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TRAINING THE HORSE TO STAND

by
John O'Leary
Horseman
2003

 


 

 

This system works on every horse....providing you follow it to the millisecond.

How many times have you been to a hack show and watched the finalists in the line up. Now, I thought they were supposed to be lined up for the judge and to remain stationary, but a lot of them keep doing little walk around circles, normally while the judge isn't looking. Although the failure to be able to make the horse halt has reached epidemic proportions allowing horses to have their own way has become an accepted thing now. The horses are not trained to stand and the owners' know it. So it's just like the parent in the Restaurant with the 'brat' of a child. They know that if they try to correct the kid in public they have no hope and so they surrender all control in return for the second worst scenario. So what is the answer for this horse?.

Preparation and training is the key and it should start with the very first ride by the breaker. It doesn't matter though, what age the horse is or how little training it has had. You can change them all and the key to this system is simply that you are making the good things easy and the bad things hard. Letting the horse work out what it prefers, which will be the good thing as you have designed it that way.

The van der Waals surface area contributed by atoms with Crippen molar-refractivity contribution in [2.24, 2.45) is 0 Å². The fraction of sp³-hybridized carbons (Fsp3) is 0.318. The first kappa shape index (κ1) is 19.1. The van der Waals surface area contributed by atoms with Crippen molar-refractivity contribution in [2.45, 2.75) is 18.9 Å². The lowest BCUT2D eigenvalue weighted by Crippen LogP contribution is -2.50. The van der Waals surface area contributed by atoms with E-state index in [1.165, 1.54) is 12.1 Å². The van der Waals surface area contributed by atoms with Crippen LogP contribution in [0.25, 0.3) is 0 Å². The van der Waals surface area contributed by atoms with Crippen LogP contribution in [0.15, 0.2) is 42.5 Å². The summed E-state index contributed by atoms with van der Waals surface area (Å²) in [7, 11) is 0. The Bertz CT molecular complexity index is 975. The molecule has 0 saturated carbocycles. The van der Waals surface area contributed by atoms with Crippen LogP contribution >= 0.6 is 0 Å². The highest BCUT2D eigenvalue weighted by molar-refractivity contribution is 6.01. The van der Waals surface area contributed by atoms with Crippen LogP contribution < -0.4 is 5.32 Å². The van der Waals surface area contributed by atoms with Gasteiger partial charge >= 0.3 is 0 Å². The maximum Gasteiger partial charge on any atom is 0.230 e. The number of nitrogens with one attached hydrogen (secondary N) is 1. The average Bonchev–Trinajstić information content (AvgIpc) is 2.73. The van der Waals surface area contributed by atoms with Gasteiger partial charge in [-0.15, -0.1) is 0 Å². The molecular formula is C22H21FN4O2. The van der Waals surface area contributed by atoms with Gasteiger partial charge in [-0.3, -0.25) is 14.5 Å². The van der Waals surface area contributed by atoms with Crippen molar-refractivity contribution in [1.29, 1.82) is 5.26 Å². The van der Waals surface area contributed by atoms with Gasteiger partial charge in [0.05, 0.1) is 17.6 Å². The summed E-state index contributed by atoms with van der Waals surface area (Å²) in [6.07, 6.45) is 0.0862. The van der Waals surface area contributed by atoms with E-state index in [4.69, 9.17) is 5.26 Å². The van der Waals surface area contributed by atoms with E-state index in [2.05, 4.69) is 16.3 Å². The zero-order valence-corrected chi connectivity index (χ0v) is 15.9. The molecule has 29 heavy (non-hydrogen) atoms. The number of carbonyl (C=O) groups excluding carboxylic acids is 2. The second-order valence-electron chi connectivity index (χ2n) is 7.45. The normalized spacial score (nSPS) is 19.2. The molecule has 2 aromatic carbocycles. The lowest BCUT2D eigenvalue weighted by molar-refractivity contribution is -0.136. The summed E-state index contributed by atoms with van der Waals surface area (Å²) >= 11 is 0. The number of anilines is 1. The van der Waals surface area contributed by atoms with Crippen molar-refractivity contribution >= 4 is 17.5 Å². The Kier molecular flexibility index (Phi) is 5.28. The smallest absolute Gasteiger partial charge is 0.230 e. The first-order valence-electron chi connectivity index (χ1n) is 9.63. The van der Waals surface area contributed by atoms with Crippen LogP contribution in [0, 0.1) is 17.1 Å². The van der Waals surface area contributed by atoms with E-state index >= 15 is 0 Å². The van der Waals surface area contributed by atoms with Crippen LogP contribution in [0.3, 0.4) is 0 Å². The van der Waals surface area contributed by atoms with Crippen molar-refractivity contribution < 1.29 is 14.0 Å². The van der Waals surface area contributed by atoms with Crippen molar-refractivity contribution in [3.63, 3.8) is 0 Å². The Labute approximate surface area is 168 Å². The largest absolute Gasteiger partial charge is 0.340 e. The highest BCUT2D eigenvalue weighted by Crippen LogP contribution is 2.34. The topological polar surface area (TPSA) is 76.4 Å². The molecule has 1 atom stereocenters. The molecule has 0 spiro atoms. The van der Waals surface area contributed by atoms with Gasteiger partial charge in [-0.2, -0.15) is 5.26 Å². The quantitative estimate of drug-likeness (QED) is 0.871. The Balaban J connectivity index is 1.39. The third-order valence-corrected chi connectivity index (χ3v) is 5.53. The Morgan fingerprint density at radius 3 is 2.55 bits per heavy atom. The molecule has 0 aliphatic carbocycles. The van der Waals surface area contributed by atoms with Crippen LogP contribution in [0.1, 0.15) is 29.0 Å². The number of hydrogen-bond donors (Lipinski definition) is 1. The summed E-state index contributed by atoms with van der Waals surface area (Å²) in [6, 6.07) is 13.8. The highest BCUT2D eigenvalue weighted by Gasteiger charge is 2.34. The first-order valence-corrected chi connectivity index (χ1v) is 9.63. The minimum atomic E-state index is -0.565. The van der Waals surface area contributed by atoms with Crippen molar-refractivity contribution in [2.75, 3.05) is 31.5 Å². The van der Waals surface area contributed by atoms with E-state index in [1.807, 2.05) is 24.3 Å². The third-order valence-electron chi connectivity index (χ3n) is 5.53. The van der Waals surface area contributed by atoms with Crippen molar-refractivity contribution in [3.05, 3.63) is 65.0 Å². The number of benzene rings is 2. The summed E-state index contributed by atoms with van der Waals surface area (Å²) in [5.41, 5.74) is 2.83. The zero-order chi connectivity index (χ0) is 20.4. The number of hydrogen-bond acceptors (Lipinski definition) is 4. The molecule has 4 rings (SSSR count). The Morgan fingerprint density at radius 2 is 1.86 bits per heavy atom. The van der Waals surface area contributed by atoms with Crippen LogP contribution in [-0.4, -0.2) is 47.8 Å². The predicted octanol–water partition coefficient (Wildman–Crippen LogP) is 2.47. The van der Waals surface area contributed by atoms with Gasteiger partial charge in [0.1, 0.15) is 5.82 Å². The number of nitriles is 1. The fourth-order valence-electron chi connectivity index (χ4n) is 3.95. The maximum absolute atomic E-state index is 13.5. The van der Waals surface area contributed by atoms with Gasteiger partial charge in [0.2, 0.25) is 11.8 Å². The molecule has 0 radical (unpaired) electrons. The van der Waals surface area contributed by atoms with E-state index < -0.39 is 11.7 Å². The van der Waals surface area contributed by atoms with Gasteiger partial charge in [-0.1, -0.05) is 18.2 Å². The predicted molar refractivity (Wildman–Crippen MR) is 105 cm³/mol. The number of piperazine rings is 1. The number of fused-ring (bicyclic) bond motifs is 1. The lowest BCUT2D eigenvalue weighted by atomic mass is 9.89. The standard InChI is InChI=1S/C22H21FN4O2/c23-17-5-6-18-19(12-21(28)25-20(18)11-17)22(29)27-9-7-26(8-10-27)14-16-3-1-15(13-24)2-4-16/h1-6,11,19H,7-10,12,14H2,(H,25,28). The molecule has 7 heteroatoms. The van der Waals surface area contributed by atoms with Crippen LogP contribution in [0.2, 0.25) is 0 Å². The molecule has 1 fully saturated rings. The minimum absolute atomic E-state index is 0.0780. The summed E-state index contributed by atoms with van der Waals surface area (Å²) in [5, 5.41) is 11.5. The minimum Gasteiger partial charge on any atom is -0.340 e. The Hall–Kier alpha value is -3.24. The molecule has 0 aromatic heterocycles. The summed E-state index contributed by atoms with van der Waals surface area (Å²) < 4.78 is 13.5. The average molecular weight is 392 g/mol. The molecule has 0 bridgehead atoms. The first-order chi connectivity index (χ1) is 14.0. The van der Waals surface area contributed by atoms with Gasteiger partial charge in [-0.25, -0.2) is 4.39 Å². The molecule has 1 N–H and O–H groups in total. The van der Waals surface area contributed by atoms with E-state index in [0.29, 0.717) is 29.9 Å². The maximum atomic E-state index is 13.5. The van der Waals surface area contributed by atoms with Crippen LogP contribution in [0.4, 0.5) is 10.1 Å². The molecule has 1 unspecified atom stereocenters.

Getting back to the breaker or the young green horse for a bit. Every time you mount up, the most important thing you can do is to just sit there for a few minutes. Do nothing and if the horse tries to move, stop it. Do the training in the formative years of the young horse and it will be there forever. So why do people allow horses to fidget and walk off without permission? Especially in competition?

  • They do it because they know their horse will play up if told 'No'.

  • They know their training is not established enough to say no.

  • They don't know how to make a horse stand still without having a fight.
     

How do we train it then? Natural horsemanship of course. Dare yourself to rise above what is normal. Stop fighting with horses. Learn to make them fight with themselves. Turn yourself into a bystander, not a participant.

HOW DO NORMAL PEOPLE DO IT?